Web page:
John’s just had a meeting with the show’s new producer, and “he’s really excited about it,” says John, “although he’s not committing too much yet about what he’s going to do. He’s brimming with ideas and I’ve been feeding in the research I’ve done and the people I’ve been meeting. I’ve always thought that our story will come from the stories that people tell us.”

True to his word, John has visited specialist care homes with Charlotte Bellamy (who plays his onscreen partner Laurel). “We met a woman who is a carer for someone with dementia and talked with her about the decision to put her partner in a home. That’s one aspect of the story that I’m very anxious that we tell correctly, that 99.9% of carers are vocationally drawn to the job and do it with such love and care, as it’s heartbreaking. When we last visited the care home I said to Charlotte ‘Try not to get too upset about it, because we’re seeing them as they are now.’ What is upsetting is for the people who knew them as they were. They will have known them as engineers, captains of industry, mothers, and people of great importance and now they see them as big children.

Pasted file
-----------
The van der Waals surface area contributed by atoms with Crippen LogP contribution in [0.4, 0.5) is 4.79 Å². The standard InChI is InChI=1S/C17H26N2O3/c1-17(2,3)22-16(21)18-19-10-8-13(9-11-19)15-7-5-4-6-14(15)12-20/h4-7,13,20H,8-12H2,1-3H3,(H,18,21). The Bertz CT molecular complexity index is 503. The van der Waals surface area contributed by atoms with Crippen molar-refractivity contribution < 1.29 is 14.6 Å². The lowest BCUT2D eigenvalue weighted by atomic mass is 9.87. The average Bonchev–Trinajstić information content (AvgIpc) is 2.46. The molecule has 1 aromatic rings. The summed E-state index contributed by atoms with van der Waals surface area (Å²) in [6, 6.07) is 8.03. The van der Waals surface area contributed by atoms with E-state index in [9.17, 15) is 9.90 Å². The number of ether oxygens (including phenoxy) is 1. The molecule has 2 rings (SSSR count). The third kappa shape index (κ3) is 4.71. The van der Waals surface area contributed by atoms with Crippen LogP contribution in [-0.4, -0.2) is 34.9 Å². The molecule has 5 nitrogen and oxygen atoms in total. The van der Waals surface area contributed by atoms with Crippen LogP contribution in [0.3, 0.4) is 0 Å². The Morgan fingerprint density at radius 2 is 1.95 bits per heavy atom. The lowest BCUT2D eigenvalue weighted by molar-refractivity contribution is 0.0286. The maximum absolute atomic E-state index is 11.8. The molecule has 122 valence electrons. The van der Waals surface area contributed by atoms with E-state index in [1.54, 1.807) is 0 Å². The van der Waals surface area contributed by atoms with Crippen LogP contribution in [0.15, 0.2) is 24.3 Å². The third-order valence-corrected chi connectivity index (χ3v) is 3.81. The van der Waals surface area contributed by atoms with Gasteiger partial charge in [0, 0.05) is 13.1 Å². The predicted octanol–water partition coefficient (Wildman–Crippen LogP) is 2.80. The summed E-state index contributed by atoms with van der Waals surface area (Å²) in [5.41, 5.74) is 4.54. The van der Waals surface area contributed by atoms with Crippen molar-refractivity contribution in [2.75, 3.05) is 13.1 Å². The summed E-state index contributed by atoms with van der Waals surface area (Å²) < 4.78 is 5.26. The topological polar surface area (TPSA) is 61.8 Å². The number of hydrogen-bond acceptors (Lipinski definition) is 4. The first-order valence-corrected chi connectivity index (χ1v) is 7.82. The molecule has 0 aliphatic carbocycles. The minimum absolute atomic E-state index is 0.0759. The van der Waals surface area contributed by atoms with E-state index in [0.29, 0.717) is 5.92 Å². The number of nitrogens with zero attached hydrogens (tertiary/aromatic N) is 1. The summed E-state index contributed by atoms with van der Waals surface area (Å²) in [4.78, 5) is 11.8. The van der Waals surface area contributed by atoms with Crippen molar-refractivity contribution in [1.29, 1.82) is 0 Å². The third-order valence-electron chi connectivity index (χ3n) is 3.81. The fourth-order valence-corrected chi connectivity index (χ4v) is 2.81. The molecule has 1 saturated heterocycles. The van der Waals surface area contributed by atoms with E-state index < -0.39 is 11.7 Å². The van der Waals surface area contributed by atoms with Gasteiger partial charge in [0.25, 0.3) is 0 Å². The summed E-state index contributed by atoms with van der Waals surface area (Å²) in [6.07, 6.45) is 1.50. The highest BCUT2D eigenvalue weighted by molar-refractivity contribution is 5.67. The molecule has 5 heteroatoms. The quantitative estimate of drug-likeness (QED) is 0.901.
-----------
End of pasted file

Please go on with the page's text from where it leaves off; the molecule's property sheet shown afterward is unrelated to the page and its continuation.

John looks younger than his real age of 62, and his character Ashley is 54 years old, a surprisingly young age for a dementia sufferer. “I’ve heard of someone having dementia in their forties,” says John. “Young dementia is anyone up to the age of 65. However, it mainly affects people as they get over 70.”

“The only thing we seem to know about care homes is what we see, read or hear on the news. Unfortunately, news tends to be catastrophic so you only tend to hear the negative stories and it’s actually a huge misrepresentation of what these homes are actually like.”